Category Archives: media

Engraving and Etching, 1400-2000: A History of the Development of Manual Intaglio Printmaking Processes

By Ad Stijnman (2012)
This book surveys the history of the techniques of engraving, etching and plate printing – i.e. that of manual intaglio printmaking processes – from its beginning in the 1430s until today. These developments are observed in the light of the coherence between the technique of the intaglio print (such as its materials and methods of production); the ‘style’ or outward appearance of the print; the creator of the print; and the fashion typical of a particular social group, place and time. Economic, educational and social aspects are discussed, as well as the worldwide dissemination of the trade of intaglio printmaking.

The author shows how intaglio printmaking developed steadily from the mid-fifteenth century, with the invention of the roller press and the etching of printing plates. By 1525 intaglio printmaking techniques could be said to have reached maturity and spread east and west following the European trade routes and colonisation. Further developments in plate-making resulted from a series of inventions and reinventions. After the abolition of the guilds on the European continent around 1800, and the introduction of photography and the expansion of the graphic industry, the engraving of images became a mere mechanical procedure. The handcrafted print made way for the large-scale mechanised graphic industry which emerged in the middle of the nineteenth century. Consequently artist-etchers withdrew to an elite position to concentrate on the manual aspects of printmaking, which is the situation today.

Posted in art, history, media, printmaking, technology

The Brilliant Line: Following the Early Modern Engraver, 1480-1650

Edited by Emily J. Peters with contributions by Evelyn Lincoln and Andrew Stein Raftery (2009)
Renaissance engravings are objects of exquisite beauty and incomparable intricacy that are composed entirely of lines. Artists began using this intaglio process in Europe as early as 1430. This captivating catalogue focuses on the height of the medium, from 1480 to 1650, when engravers made dramatic and rapid visual changes to engraving technique as they responded to the demands of reproducing artworks in other media. The Brilliant Line follows these visual transformations and offers new insight into the special inventiveness and technical virtuosity of Renaissance and Baroque (Early Modern) engravers. The three essays discuss how engraving’s restrictive materials and the physical process of engraving informed its visual language; the context for the spread of particular engraving styles throughout Europe; and the interests, knowledge, and skills that Renaissance viewers applied when viewing and comparing engravings by style or school.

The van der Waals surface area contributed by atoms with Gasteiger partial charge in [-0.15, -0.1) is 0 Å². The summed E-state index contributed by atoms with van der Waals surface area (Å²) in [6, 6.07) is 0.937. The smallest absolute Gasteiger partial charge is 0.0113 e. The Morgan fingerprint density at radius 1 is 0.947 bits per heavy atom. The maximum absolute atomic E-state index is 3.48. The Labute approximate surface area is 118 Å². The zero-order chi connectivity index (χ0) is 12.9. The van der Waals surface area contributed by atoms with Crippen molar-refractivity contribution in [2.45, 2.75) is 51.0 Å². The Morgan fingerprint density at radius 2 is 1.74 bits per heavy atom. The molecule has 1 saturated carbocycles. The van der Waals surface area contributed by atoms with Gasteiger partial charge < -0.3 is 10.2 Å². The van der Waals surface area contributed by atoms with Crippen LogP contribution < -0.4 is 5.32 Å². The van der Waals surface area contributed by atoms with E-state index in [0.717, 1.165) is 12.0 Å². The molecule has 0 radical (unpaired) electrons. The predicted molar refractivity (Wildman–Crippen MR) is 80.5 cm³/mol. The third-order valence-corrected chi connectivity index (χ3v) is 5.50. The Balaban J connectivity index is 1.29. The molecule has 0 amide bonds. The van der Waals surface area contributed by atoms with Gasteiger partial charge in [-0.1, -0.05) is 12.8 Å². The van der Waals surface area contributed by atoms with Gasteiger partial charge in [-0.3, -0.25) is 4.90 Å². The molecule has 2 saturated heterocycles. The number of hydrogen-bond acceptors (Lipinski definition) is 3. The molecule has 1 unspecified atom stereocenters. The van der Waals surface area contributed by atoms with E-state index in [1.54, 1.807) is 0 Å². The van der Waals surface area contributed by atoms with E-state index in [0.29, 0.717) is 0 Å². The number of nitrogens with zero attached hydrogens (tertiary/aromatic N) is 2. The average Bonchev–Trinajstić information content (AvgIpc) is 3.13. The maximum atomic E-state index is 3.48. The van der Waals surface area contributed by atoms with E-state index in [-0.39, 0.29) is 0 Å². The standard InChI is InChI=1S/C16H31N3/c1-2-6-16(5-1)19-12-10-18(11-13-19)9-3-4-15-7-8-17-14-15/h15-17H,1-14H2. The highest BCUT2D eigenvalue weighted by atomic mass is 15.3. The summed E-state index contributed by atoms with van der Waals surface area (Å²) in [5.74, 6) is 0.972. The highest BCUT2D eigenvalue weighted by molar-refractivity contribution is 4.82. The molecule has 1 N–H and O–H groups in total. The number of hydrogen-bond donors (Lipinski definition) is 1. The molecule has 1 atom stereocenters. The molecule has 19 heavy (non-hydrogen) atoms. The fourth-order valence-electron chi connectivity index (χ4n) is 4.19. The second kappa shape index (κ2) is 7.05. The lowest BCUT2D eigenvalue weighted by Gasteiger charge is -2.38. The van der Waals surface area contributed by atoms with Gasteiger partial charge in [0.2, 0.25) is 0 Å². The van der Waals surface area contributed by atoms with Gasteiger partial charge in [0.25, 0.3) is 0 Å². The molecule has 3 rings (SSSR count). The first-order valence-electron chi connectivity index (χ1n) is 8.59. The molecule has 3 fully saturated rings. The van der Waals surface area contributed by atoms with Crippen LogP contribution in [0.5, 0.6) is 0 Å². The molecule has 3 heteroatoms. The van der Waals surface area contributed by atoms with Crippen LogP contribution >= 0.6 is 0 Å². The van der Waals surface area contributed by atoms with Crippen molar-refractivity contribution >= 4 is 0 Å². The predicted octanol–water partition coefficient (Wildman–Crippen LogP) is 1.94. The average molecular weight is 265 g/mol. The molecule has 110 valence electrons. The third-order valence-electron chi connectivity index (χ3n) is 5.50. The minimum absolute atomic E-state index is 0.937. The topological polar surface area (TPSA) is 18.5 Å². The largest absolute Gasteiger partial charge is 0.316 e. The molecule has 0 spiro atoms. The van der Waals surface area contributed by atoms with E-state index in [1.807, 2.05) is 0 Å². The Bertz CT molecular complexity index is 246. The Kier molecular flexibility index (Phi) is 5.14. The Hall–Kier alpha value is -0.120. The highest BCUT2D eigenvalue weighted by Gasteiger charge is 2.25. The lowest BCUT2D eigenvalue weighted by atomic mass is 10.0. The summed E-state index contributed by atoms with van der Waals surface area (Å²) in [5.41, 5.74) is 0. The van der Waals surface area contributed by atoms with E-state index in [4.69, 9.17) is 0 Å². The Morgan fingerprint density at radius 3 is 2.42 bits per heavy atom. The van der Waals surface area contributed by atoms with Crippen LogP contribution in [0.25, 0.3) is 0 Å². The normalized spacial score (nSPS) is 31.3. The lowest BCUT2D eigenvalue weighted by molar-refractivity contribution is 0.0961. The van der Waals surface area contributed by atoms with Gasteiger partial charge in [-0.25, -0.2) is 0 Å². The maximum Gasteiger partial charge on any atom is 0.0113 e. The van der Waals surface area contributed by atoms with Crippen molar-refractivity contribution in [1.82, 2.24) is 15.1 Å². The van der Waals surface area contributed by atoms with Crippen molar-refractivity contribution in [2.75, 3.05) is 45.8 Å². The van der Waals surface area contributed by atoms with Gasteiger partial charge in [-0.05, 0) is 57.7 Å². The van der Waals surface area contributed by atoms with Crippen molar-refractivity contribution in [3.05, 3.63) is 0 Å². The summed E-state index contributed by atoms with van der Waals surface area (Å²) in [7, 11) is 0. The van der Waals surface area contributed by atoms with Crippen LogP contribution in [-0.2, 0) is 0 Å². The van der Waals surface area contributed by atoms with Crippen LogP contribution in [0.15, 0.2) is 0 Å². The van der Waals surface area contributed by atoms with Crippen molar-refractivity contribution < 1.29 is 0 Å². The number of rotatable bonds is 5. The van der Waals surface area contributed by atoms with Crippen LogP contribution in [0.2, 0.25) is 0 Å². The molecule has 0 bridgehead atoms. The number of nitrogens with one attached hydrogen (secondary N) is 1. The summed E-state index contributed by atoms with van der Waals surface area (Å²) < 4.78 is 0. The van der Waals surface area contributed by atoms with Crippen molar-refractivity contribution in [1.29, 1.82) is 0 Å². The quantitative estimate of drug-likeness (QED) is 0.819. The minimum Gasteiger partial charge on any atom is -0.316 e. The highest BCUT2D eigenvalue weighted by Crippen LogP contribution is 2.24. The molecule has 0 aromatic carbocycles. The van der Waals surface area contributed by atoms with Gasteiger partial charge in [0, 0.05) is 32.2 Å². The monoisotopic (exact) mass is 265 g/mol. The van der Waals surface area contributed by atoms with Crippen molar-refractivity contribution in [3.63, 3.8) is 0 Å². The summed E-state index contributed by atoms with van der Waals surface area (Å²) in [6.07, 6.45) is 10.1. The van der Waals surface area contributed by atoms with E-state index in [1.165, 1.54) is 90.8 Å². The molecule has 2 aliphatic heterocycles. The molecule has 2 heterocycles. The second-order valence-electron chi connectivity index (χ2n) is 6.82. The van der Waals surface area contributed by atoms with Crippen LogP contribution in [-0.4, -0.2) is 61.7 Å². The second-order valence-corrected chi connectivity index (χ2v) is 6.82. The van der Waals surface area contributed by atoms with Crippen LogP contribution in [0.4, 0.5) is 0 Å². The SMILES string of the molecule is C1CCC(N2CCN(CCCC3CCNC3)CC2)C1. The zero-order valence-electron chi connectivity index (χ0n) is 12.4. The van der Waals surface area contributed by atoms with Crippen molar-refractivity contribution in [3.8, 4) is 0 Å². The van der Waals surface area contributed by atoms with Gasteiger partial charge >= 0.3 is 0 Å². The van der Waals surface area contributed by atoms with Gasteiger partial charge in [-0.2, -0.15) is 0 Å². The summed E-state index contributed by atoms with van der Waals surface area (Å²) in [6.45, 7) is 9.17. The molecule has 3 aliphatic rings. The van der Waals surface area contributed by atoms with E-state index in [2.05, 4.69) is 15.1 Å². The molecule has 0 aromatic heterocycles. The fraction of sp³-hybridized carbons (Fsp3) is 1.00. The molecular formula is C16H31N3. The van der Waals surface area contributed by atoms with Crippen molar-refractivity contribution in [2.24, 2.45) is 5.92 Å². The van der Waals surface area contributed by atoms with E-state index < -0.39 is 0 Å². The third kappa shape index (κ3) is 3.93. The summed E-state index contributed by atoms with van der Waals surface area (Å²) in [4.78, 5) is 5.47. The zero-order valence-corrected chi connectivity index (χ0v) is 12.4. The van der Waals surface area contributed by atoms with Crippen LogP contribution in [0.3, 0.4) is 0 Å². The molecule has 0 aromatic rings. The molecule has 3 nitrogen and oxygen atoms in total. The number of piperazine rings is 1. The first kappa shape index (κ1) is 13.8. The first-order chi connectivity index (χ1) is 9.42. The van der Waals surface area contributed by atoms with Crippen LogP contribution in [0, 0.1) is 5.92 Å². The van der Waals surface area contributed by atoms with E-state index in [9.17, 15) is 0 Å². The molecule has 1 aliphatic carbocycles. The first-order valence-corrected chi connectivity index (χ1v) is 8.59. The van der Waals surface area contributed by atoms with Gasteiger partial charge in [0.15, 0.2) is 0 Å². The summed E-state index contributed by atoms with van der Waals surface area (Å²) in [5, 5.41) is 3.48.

Posted in art, exhibition, history, media, printmaking

Mass Effect: Art and the Internet in the Twenty-First Century

Edited by Lauren Cornell and Ed Halter (2015)
Since the turn of the millennium, the Internet has evolved from what was merely a new medium to a true mass medium – with a deeper and wider cultural reach, greater opportunities for distribution and collaboration, and more complex corporate and political realities. Mapping a loosely chronological series of formative arguments, developments, and happenings, Mass Effect provides an essential guide to understanding the dynamic and ongoing relationship between art and new technologies.

Posted in art, culture, design, exhibition, history, language, media, technology, theory

The Information: A History, A Theory, A Flood

By James Gleick (2011)
Acclaimed science writer James Gleick presents an eye-opening vision of how our relationship to information has transformed the very nature of human consciousness. A fascinating intellectual journey through the history of communication and information, from the language of Africa’s talking drums to the invention of written alphabets; from the electronic transmission of code to the origins of information theory, into the new information age and the current deluge of news, tweets, images, and blogs.

Posted in history, language, media, science, technology

The Gutenberg Revolution: How Printing Changed the Course of History

By John Man (2009)